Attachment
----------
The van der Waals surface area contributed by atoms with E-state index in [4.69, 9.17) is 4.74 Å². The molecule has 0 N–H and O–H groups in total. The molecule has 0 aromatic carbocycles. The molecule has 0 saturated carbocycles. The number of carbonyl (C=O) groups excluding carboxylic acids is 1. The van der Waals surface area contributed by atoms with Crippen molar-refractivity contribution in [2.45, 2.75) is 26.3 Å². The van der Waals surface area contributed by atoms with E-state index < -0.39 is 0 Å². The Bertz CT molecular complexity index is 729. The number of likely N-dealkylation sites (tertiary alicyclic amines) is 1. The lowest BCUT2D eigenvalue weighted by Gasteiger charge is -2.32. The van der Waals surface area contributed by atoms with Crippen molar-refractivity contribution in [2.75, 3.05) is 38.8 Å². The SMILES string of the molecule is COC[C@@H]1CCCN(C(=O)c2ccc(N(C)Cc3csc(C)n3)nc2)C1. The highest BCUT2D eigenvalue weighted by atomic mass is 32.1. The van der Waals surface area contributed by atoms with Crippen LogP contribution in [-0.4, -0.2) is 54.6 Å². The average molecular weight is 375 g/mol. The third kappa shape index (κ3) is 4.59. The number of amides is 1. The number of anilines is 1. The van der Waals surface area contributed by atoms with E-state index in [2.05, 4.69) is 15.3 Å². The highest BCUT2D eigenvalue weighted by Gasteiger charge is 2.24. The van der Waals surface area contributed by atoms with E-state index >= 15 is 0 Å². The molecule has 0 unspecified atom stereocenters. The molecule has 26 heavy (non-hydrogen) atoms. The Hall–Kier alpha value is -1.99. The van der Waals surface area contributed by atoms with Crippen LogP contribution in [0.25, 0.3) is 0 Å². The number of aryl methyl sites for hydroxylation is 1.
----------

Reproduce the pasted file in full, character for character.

The van der Waals surface area contributed by atoms with E-state index in [4.69, 9.17) is 4.74 Å². The molecule has 0 N–H and O–H groups in total. The molecule has 0 aromatic carbocycles. The molecule has 0 saturated carbocycles. The number of carbonyl (C=O) groups excluding carboxylic acids is 1. The van der Waals surface area contributed by atoms with Crippen molar-refractivity contribution in [2.45, 2.75) is 26.3 Å². The van der Waals surface area contributed by atoms with E-state index < -0.39 is 0 Å². The Bertz CT molecular complexity index is 729. The number of likely N-dealkylation sites (tertiary alicyclic amines) is 1. The lowest BCUT2D eigenvalue weighted by Gasteiger charge is -2.32. The van der Waals surface area contributed by atoms with Crippen molar-refractivity contribution in [2.75, 3.05) is 38.8 Å². The SMILES string of the molecule is COC[C@@H]1CCCN(C(=O)c2ccc(N(C)Cc3csc(C)n3)nc2)C1. The highest BCUT2D eigenvalue weighted by atomic mass is 32.1. The van der Waals surface area contributed by atoms with Crippen LogP contribution in [-0.4, -0.2) is 54.6 Å². The average molecular weight is 375 g/mol. The third kappa shape index (κ3) is 4.59. The number of amides is 1. The number of anilines is 1. The van der Waals surface area contributed by atoms with E-state index in [2.05, 4.69) is 15.3 Å². The highest BCUT2D eigenvalue weighted by Gasteiger charge is 2.24. The van der Waals surface area contributed by atoms with E-state index >= 15 is 0 Å². The molecule has 0 unspecified atom stereocenters. The molecule has 26 heavy (non-hydrogen) atoms. The Hall–Kier alpha value is -1.99. The van der Waals surface area contributed by atoms with Crippen LogP contribution in [0.25, 0.3) is 0 Å². The number of aryl methyl sites for hydroxylation is 1.